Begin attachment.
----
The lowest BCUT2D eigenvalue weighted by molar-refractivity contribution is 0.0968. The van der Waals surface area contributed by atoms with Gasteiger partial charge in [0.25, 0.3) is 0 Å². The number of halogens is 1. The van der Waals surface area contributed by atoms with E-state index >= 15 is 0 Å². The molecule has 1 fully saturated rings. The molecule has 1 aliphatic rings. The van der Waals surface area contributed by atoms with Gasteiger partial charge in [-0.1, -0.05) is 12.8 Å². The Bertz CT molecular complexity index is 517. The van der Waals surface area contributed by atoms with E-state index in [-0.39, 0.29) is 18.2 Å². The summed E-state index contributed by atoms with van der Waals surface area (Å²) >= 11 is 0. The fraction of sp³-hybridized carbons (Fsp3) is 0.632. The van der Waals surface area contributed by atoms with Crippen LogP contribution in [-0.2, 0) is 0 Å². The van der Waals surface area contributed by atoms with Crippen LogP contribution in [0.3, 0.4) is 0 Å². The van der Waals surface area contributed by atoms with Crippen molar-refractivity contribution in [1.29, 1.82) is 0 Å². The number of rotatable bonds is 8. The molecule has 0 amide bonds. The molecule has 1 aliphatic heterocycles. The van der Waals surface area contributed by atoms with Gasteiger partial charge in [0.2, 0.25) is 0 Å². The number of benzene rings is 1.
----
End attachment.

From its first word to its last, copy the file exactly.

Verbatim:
The lowest BCUT2D eigenvalue weighted by molar-refractivity contribution is 0.0968. The van der Waals surface area contributed by atoms with Gasteiger partial charge in [0.25, 0.3) is 0 Å². The number of halogens is 1. The van der Waals surface area contributed by atoms with E-state index >= 15 is 0 Å². The molecule has 1 fully saturated rings. The molecule has 1 aliphatic rings. The van der Waals surface area contributed by atoms with Gasteiger partial charge in [-0.1, -0.05) is 12.8 Å². The Bertz CT molecular complexity index is 517. The van der Waals surface area contributed by atoms with E-state index in [-0.39, 0.29) is 18.2 Å². The summed E-state index contributed by atoms with van der Waals surface area (Å²) >= 11 is 0. The fraction of sp³-hybridized carbons (Fsp3) is 0.632. The van der Waals surface area contributed by atoms with Crippen LogP contribution in [-0.2, 0) is 0 Å². The van der Waals surface area contributed by atoms with Crippen LogP contribution in [0.3, 0.4) is 0 Å². The van der Waals surface area contributed by atoms with Crippen molar-refractivity contribution in [1.29, 1.82) is 0 Å². The number of rotatable bonds is 8. The molecule has 0 amide bonds. The molecule has 1 aliphatic heterocycles. The van der Waals surface area contributed by atoms with Gasteiger partial charge in [0.2, 0.25) is 0 Å². The number of benzene rings is 1.